Community Cafe

Natalie & Josh Adler

Natalie: Growing up, I went to a Christian church with my best friend a lot. It was fun, but it just never clicked. I think I had certain core beliefs and values that were never expressed through any religion until I came here.

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Empty Nester Sara Rollman

“Retirement has been a time of exploration. I’ve focused on how I’m going to fill all the aspects of my life – what spokes I want to put in my wheel. One spoke is for being active, one for community service, one for spiritual activities, one for healthier cooking, one for travel.”

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Simply Simpatico: The Morris Family

Lindsay says: I grew up in Indianapolis. Judaism wasn’t a huge part of our lives, and I didn’t have many Jewish friends. That’s why it’s important to me for our kids to be involved in Temple. I want them to have a sense of community that I didn’t have, to feel connected to other Jewish kids in a way that I didn’t. It’s important that not just our religion, but our culture, heritage, history, and traditions are carried on. Everything about Judaism is positive. It’s all about teaching us to be good people.

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Marine Green

Zachary Green’s military journey became a journey of faith. Zach Green comes from a creative family. His father was a principal bassist for the Cincinnati Symphony Orchestra, his mother a ballerina with the Cincinnati Ballet. So, the entire family was horrified when six-year-old Zach spent his waking hours turning the backyard into a mud-filled war theater and sticks into weapons.

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Anna Lerhaupt’s good life in America

Many Polish Jews survived Nazi annihilation by fleeing to Russia. My mother’s whole family, due to her brother’s foresight, escaped to Russia. My father was not so lucky, he was the only one of his whole family to flee Poland, and the only one to survive.

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Conrad Weiner: Never Forget

In 1941, when Conrad Weiner was just 3-½, he and his mother, uncle, aunt, and cousin were sent from their homes in Russian-occupied Bukovina, Romania, to a labor camp in the Ukraine. Conrad’s father had been conscripted into the Russian army and died on the front line. In this fraught time, Conrad was saved from death twice.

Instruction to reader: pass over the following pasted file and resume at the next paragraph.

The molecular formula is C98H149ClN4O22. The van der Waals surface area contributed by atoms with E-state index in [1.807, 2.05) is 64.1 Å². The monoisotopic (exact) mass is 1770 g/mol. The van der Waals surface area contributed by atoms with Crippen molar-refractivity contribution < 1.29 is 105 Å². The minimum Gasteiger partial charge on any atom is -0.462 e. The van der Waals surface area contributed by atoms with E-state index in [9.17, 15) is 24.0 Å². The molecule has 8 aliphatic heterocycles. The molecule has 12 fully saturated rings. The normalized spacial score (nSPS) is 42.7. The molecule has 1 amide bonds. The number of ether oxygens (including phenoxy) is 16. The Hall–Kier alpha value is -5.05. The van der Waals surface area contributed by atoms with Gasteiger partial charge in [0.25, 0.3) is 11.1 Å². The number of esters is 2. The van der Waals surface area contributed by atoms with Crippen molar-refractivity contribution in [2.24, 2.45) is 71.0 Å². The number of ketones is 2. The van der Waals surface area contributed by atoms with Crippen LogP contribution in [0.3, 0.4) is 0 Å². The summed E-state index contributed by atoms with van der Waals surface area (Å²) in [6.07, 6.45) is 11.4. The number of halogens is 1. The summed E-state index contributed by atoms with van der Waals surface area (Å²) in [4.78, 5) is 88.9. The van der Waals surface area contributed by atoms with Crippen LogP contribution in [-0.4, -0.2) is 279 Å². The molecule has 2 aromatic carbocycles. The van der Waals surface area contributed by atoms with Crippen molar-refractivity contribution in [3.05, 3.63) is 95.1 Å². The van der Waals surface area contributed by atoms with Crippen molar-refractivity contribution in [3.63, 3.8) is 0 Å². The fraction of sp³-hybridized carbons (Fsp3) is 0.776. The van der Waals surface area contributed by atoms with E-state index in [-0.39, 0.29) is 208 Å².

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I Came Here to Work

It’s impossible to tell Yan’s powerful immigration story without beginning with his parents’ stories, as they may explain Yan’s incredible resilience, perseverance, and passion. When Yan’s father was just six years old, his parents were killed in a Jewish pogrom during the post-Bolshevik Revolution Civil War. He and his brother somehow survived in the streets of Odessa, Ukraine. Yan’s father went on to be a Russian Naval hero, who two times saved the wounded captains of ships that had been struck by enemy fire. Yan’s mother was also left without a father when she was just a child. Her father was accused of anti-Soviet actions, arrested and sent to a GULAG camp during Stalin’s repressions, where he vanished without a trace. The family was stripped of everything they owned and declared the “Enemies of the People”.

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The Bounties of America

Eight-year-old Michael Schmerler stood in the produce section of an Ohio grocery store and marveled at the seemingly endless supply of fruits and vegetables. His childhood experience reminds us all to be appreciative of all we have. “People here complain about silly things, but they have no idea how bad it can be. In Poland, we had to be at the grocer at 5:00 a.m. to grab maybe one apple. I never even saw a banana in Poland, but here there were racks of them! The pleasures of America are so bountiful.”

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Monique Rothschild: Grateful Every Day

How It Began. My parents were German Jews who didn’t know each other in Germany. Coincidentally, they both left Germany on the same day in 1933. As fierce Libertarians, they left for freedom of expression, after seeing overt signs of Nazism. My father, a renowned journalist who had openly criticized Hitler, was even on a watch list. They each went to Paris, where many intellectuals went, and met at a literary cafe. Everything changed when Germany invaded France in 1940.

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Photos Are Her Prized Possessions

At age 13, Ora left Israel with her family and immigrated to Montreal, Canada. But she boarded the plane with a secret. Tucked inside her underwear, hidden from security and from her mother, were three black and white photos.

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